Indeed, Thailand’s economy looks promising given the current figures:  GDP real growth was 7.8 per cent in 2010, and the forecast for 2011 stands at 3.7 per cent, according to the World Bank. These are highly encouraging figures, as they indicate that the pace of economic activity is gradually returning to levels before the global financial crisis struck in 2008. After a bumpy ride of drops and rebounds during that period, Thailand’s GDP is now close to normal levels again.

Frederico Gil Sander, the World Bank’s country economist for Thailand, said in his comprehensive report “Thailand Economic Monitor” published in April 2011, that the country’s growth was “broad-based, with significant contributions from external and domestic demands.”

While consumption of domestically produced goods and service expanded, investments into the sectors grew as well. Rising world food prices had a rather positive effect on agricultural incomes in Thailand, which, however, also pushed up wages in related sectors. “Along with low deposit rates and a renewed appetite for lending on the part of the banks, higher household incomes stimulated consumption of durable goods such as vehicles and housing,” the report said.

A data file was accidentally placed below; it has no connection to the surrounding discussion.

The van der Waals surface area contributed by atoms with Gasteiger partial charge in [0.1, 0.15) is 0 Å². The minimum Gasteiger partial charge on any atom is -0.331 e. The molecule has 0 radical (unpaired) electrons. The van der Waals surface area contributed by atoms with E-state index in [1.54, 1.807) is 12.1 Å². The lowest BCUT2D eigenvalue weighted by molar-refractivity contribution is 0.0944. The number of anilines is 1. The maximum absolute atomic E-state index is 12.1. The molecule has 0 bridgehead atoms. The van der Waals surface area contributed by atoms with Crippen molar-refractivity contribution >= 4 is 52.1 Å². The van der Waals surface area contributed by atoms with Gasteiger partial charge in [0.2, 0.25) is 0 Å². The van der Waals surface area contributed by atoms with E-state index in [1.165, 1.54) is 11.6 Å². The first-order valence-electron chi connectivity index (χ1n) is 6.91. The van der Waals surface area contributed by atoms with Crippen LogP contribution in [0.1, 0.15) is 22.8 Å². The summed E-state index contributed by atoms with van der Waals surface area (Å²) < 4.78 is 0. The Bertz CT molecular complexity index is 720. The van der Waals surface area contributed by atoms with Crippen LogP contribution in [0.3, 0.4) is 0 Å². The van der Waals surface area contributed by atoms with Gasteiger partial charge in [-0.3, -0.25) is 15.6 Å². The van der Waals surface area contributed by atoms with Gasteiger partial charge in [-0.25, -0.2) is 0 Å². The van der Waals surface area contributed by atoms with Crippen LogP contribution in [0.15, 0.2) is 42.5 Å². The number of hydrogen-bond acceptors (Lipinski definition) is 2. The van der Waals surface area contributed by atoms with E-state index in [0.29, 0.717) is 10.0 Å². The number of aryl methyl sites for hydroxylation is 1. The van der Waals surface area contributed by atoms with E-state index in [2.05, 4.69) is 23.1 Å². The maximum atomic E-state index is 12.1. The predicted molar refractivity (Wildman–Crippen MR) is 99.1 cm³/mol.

Though the country is not invulnerable to the current economic woes that plague the economies of the European Union and the US, it seems that Thailand’s export mix (the Thai economy is heavily export-dependent, with exports of goods and services equivalent to nearly 70 per cent of the GDP in 2010), a changing export mix is offering some resilience against higher oil prices and sluggish growth in advanced economies. Furthermore, Thailand can reduce its vulnerability to oil price shocks by raising fuel standards, improving tax incentives for conservation and relying more on rail for cargo transport.

The Thailand Board of Investment (BOI), an agency of the Government of Thailand to promote investment in the country, said recently that new foreign direct investments grew by 31 per cent in the first four months of this year, with 53 per cent growth in project numbers and 31 per cent growth in investment value. Given the fact that FDIs already grew by 35 per cent throughout the year 2010 over 2009 to a total value of 236.03 billion baht (approximately $8.2 billion), the figures indicate the rising attractiveness of the country as an investment destination.